What are people saying – – letters to the editor

I love my Bangkok Post – – 

It brings the whole world into my home more than any American newspaper ever did.  In addition to locally generated stories there are articles from the Independent, Reuters, Bloomberg, and other sources most Americans only find on the internet, and only if they look.  This is one of several reasons I have a more worldly view about the issue of trafficking, an issue I think is totally whack and out of balance with reality.   

With that in mind I have a few letters to the editor, called the Post Bag, to share from one newspaper on one day here in Thailand.  See if you find any unusual opinions about America you won’t commonly see in America – –   

Note:  people are speaking up because of the way America has responded to the recent military coup in Thailand.  I was surprised when my girl friend, a university professor, called the military “heroes.”  And that opinion has been confirmed with several other Thais as well.  But America has threatened sanctions, their middle name these days.

These are published letters, Bangkok Post, May 31, 2014:

Defining a coup  

I wish someone could ask the US Ambassador what the difference is between Egypt and Thailand.  Mohamed Morsi and the Muslim Brotherhood were democratically elected by the people, but overthrown by the army.  Yet the State Department jumped through hoops to keep from calling that a coup.  It seems America has different definitions of democracy based on different circumstances.  

I have lived in Thailand for 30-plus years and probably have more Thai friends than farang. (Note: farang = Thai for westerners)  Many have sent me messages telling me how they hate the US Embassy, and all I can say is that I understand.            Steven BKK

American shame  

A Reuters news article reports that US President Barack Obama is fighting his foreign policy critics.  Rather than fight these critics, Mr Obama might be better off listening to his critics.  American meddling in internal policy of countries around the world, including Thailand, is appalling.  

It is getting to the point where, when confronted with, “Are you American?” by Thais, my friends simply say, “No, I’m from . . . “ and name any other English speaking country.  Americans used to be proud to declare, “I’m American.”  Now many hang their head in shame.            Jingle Bell

Western interference

As a foreigner who has lived very happily in your country for many years and loves your country, I feel I would like to voice my thoughts.  

Thai people do not tell the US or UK how to run their countries.  So why do Western countries not show the same respect back to Thailand and stop arrogantly interfering in their affairs?  I am embarrassed by the naiveté and arrogance of Western leaders and equally disturbed by the lies I see in the Western news media.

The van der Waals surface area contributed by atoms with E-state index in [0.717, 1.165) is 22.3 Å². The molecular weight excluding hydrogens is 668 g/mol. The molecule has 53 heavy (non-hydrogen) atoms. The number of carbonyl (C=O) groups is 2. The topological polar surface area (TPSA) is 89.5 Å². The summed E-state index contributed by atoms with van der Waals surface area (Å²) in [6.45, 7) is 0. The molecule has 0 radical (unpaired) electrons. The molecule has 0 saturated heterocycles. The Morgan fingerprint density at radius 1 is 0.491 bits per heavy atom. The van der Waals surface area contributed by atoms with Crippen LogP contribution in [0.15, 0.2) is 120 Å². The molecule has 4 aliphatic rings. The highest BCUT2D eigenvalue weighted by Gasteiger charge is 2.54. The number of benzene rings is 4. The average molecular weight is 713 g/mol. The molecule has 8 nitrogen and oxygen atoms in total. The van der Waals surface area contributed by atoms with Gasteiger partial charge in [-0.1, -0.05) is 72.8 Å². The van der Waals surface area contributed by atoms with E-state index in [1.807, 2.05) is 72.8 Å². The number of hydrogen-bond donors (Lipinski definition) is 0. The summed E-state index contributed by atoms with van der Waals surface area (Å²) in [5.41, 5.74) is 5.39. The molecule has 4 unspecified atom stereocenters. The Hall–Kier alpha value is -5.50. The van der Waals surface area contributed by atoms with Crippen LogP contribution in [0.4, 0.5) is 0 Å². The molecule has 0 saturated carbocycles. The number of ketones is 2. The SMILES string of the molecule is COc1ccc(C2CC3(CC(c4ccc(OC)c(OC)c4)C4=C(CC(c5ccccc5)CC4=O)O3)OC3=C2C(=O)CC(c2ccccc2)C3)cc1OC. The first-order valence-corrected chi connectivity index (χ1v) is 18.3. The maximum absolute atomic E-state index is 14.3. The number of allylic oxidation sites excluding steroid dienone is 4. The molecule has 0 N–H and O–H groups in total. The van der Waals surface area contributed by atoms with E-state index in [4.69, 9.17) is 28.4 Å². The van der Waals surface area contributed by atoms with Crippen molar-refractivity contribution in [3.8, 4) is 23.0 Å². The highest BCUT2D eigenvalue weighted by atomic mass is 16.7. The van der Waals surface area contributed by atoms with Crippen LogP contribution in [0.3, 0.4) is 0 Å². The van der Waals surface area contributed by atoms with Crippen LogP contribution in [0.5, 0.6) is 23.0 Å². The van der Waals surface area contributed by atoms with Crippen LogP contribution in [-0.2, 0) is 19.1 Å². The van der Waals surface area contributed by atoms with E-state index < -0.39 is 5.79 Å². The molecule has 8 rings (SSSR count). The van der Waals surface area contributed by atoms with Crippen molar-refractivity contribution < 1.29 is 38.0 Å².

I have a lot of respect for the Thai military.  They have brought peace and security to this wonderful country.  We Western people love coming to your country and many are very happy here.        JACK

US double standard

RE: “US govt doesn’t get it” (Post Bag, May 27th) I am an American living in Thailand, and it irks the hell out of me when I read that American leaders, such as John Kerry, can’t get it through their heads, that Thailand, above all other ASEAN nations, has backed the US in every conflict they have ever been involved in.  (Note:  In recent times yes, but the writer ignored WWII when Thailand capitulated to the Japanese, declared war on America, and largely sat out that minor conflict)  

You threatened to withdraw aid just after the military put their foot down to stop the bloodshed and rot which is tearing the country apart, while you are still giving aid to other countries around the world, including Israel, many of which are run by non-democratic dictators.             Charlie Brown  

Here is my short lecture or call it a summery: 

Does this have anything to do with the issue of trafficking?  No, of course not, at least not if all you know is the common knowledge that trafficking is about young children being abused and forced to be prostitutes, or that some people work in slave-like conditions.  

Of course this blog is begging you over and over to look at a bigger picture including how America, and it’s Trafficking in Persons demands are perceived around the world.

I have said elsewhere that Americans live by myths of their country’s goodness and the myth that other counties love America and want to be like us.  Wake up folks!  Thailand is not telling the USA how to run our country.  The Economic Union is not telling the USA how to run our country.  Why is the USA telling so many other countries how to run their countries?

I ask a lot of questions on my blog.  But I ask you now, has the word sovereignty been removed from dictionaries over at Main State, the Harry S Truman building?  It seems so!

If enough people start asking these kind of questions we not only will get this trafficking issue, internationally at least, under control, but a lot of other relationships with other countries will turn a corner in a positive way.  America will become a better member of the world’s community of nations.

A narcissistic America does not make a good international friend.   

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